The Great Blacksby – the literary hero you never noticed

The Great Blacksby

Baz Luhrmann’s adaptation of The Great Gatsby‘s been in theaters for a couple weeks, and it is a truly divisive talking-point amongst moviegoers. While some appreciate the sleek visuals and pervading splendor, others believe that the film isn’t grounded enough to give a fair representation of the novel. No matter which camp you find yourself in, chances’re good that if you’ve read the book or seen the movie you’ve spent some time slinging ideas about.

Such is my situation.

Allow me to be forthright – I believe that The Great Gatsby is an absolutely perfect novel. I’ve spent countless hours reading, discussing, and writing about Fitzgerald’s magnum opus, and yet I still find myself stumbling into new terrain. Of course, whenever I think I’ve find a rock worth turning over, I make a point to shout at anyone who’ll listen.

A couple years ago I posted Nick Carra-Gay?, an exploration of the possibility that the novel’s narrator is gay. Whether or not you go for the theory, it generated some great conversation.

In the hopes of generating similar discussions, I’ve taken a grad school paper I’ve just completed and rearranged it for the OL audience. Give it a read and then hit up the comments section to share your thoughts. I’m not sure if my argument’s got legs to stand on, but at the very least it’s evocative.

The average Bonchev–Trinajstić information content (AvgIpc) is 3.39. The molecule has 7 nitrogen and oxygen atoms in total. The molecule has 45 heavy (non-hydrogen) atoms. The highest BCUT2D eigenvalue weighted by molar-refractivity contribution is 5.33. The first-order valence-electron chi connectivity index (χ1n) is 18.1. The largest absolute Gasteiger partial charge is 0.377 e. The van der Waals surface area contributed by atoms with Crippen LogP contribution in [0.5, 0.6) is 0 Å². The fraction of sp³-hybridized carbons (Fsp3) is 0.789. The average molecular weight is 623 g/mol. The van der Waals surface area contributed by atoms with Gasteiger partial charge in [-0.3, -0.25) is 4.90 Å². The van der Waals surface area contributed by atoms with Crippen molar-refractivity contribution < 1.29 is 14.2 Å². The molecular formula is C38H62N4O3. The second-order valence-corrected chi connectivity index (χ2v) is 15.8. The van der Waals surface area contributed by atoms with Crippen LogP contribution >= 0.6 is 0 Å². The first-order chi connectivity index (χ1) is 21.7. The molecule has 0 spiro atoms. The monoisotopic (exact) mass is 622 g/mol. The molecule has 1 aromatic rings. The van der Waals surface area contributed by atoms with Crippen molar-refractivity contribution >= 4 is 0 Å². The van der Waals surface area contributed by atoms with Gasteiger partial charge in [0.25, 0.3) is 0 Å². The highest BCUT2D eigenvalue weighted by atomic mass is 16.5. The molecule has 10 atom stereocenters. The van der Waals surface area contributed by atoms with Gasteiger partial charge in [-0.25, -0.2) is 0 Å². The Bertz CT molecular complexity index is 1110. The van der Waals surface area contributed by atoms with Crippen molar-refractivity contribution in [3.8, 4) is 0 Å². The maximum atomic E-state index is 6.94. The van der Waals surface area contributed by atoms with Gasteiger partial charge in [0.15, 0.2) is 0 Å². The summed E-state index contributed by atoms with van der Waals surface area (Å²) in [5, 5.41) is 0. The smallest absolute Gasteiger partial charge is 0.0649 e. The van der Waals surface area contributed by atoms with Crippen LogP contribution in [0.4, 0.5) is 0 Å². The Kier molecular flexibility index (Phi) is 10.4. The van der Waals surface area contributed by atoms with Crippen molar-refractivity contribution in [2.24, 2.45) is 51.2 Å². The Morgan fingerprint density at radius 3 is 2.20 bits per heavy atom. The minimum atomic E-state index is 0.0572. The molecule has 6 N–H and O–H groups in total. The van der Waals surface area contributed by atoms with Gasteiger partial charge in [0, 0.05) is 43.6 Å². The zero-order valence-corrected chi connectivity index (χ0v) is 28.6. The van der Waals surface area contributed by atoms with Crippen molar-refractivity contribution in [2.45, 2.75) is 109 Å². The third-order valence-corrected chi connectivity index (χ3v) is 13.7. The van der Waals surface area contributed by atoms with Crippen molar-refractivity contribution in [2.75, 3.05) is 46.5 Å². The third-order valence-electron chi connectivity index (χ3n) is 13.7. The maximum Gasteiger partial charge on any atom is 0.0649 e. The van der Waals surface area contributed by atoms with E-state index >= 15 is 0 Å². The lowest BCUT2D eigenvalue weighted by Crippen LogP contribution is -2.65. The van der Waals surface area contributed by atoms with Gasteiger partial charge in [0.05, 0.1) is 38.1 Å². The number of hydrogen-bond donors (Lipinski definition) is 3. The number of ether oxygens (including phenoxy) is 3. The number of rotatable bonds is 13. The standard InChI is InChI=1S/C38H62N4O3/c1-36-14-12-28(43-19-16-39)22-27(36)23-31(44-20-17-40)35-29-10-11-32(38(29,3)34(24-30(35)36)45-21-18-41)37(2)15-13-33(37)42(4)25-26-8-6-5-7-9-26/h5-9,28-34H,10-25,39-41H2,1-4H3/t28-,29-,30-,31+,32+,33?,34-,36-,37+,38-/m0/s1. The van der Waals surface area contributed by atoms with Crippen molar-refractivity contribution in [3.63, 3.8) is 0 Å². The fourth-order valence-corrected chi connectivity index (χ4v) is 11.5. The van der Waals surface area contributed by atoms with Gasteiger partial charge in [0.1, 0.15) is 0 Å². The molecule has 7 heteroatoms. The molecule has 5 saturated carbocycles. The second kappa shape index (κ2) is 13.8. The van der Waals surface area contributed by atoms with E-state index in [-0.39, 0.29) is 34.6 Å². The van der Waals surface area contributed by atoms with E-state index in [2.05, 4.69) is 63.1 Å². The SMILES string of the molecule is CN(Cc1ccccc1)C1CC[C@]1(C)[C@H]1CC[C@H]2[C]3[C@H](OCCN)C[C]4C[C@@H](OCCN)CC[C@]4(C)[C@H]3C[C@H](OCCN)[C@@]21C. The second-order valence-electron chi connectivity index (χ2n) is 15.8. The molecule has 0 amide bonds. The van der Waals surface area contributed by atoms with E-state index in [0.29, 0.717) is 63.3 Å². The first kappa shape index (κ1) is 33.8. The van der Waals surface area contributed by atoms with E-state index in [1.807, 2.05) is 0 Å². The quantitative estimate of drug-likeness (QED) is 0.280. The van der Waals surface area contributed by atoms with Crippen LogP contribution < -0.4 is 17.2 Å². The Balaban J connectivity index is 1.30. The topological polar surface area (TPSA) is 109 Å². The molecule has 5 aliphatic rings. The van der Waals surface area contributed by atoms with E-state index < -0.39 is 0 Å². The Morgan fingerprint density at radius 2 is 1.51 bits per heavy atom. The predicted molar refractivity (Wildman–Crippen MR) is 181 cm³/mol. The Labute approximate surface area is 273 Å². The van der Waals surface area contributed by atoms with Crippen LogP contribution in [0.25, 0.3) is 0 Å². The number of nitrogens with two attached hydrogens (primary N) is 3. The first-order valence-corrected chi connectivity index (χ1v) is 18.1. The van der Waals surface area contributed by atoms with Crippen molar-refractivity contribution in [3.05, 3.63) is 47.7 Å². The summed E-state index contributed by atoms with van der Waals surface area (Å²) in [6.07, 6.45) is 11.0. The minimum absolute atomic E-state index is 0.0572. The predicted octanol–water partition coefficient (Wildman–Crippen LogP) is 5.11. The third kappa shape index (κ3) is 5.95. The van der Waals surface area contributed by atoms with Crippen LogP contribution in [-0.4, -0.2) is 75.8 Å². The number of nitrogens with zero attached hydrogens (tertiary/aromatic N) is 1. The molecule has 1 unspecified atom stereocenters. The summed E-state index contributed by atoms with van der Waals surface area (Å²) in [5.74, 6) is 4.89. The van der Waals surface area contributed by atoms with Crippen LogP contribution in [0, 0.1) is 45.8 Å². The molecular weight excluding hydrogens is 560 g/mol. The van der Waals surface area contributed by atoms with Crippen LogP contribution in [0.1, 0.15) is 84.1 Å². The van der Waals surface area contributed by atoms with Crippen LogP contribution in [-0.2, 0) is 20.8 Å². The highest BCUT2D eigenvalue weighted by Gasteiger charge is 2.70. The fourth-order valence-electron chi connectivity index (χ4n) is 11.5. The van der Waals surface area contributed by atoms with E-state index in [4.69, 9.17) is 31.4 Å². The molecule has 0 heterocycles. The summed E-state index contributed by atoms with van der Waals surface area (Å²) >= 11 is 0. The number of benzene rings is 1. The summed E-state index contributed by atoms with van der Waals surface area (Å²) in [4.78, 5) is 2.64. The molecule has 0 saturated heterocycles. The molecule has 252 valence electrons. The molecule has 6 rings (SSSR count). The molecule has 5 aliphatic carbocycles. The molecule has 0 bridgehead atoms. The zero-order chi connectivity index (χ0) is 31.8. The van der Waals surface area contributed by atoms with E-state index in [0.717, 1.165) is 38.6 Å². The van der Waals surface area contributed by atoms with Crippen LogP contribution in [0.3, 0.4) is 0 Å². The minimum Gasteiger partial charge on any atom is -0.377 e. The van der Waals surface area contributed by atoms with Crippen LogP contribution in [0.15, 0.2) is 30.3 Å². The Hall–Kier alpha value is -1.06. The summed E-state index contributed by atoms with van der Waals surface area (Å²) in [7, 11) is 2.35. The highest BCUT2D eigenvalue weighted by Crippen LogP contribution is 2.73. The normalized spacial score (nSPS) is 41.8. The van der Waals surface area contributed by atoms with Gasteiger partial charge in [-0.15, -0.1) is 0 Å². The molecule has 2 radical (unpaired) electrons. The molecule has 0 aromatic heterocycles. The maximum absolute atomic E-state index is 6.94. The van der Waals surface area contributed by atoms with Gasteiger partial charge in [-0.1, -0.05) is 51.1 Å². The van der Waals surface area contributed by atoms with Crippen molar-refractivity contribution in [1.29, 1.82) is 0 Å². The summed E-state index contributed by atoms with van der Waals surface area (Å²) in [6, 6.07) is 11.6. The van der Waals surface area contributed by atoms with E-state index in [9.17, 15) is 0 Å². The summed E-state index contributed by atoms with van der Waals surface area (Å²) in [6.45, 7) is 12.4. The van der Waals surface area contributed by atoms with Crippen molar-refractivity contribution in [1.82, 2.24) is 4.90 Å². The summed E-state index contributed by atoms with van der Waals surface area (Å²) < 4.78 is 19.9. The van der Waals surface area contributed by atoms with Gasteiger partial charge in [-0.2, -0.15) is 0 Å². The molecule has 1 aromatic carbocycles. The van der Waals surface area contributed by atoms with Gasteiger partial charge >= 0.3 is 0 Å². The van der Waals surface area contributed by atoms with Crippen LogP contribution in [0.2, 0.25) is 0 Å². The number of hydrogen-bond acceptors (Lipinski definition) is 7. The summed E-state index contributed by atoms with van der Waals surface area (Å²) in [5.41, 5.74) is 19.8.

After all, the idea at hand is that Jay Gatsby is actually a black guy.

I now present – The Great Blacksby – The Literary Hero You Never Noticed.

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‘THE GREAT GATSBY’ TRAILER: Slick, Stylish, Tone-Missing Bullshit.

I was pretty certain the overwrought gaudy nonsense of  Baz Luhrmann was going to miss the mark with an adaptation of The Great Gatsby, and this sleek bullshit disaster trailer has done nothing to dissuade me of this notion. I hate this trailer a million times over.

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DEFEAT. 023 – Death in the Afternoon

[DEFEAT. is Rendar Frankenstein’s truest attempt at fiction.   Presented in weekly episodes, the novella tells the tale of Daryl Millar – a hero who dies at the intersection of pop culture, science-fiction, war epic, and fantasy]

Ernest paced back and forth, contemplating whether or not he should go through with it. A Pulitzer and a Nobel Prize in Literature, and yet he had to go to great lengths to get his latest manuscript into the pages of Life Magazine. As he thought about this fact, he coldly nodded his head.

“The world has turned its back on me — just as I knew it would.”

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